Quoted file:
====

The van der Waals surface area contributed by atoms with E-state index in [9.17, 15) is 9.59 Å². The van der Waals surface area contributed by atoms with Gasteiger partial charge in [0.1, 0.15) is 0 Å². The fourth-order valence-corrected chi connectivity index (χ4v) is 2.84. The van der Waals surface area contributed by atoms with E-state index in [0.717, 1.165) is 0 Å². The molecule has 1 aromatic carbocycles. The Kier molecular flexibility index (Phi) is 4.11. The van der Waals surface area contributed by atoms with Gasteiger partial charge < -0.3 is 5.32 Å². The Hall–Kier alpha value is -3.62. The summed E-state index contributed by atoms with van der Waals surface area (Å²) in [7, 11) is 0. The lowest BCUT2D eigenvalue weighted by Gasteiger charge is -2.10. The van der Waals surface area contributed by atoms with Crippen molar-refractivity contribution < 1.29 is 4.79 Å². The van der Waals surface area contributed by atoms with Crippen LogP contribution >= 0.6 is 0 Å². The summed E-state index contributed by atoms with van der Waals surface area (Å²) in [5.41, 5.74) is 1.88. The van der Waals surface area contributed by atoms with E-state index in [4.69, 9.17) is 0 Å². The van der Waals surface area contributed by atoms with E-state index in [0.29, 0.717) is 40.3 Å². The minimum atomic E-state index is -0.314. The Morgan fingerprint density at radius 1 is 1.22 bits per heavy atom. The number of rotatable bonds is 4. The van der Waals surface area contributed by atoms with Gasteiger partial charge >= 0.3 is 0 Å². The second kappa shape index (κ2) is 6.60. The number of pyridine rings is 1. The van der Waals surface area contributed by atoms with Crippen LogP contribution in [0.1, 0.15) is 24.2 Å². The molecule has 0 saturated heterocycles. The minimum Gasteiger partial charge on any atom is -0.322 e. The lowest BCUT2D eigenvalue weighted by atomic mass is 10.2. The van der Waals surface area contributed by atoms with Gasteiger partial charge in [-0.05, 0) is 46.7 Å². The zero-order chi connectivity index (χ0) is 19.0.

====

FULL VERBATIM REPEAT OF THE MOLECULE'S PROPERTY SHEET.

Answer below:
The van der Waals surface area contributed by atoms with E-state index in [9.17, 15) is 9.59 Å². The van der Waals surface area contributed by atoms with Gasteiger partial charge in [0.1, 0.15) is 0 Å². The fourth-order valence-corrected chi connectivity index (χ4v) is 2.84. The van der Waals surface area contributed by atoms with E-state index in [0.717, 1.165) is 0 Å². The molecule has 1 aromatic carbocycles. The Kier molecular flexibility index (Phi) is 4.11. The van der Waals surface area contributed by atoms with Gasteiger partial charge < -0.3 is 5.32 Å². The Hall–Kier alpha value is -3.62. The summed E-state index contributed by atoms with van der Waals surface area (Å²) in [7, 11) is 0. The lowest BCUT2D eigenvalue weighted by Gasteiger charge is -2.10. The van der Waals surface area contributed by atoms with Crippen molar-refractivity contribution < 1.29 is 4.79 Å². The van der Waals surface area contributed by atoms with Crippen LogP contribution >= 0.6 is 0 Å². The summed E-state index contributed by atoms with van der Waals surface area (Å²) in [5.41, 5.74) is 1.88. The van der Waals surface area contributed by atoms with E-state index in [4.69, 9.17) is 0 Å². The van der Waals surface area contributed by atoms with E-state index in [0.29, 0.717) is 40.3 Å². The minimum atomic E-state index is -0.314. The Morgan fingerprint density at radius 1 is 1.22 bits per heavy atom. The number of rotatable bonds is 4. The van der Waals surface area contributed by atoms with Gasteiger partial charge >= 0.3 is 0 Å². The second kappa shape index (κ2) is 6.60. The number of pyridine rings is 1. The van der Waals surface area contributed by atoms with Crippen LogP contribution in [0.1, 0.15) is 24.2 Å². The molecule has 0 saturated heterocycles. The minimum Gasteiger partial charge on any atom is -0.322 e. The lowest BCUT2D eigenvalue weighted by atomic mass is 10.2. The van der Waals surface area contributed by atoms with Gasteiger partial charge in [-0.05, 0) is 46.7 Å². The zero-order chi connectivity index (χ0) is 19.0.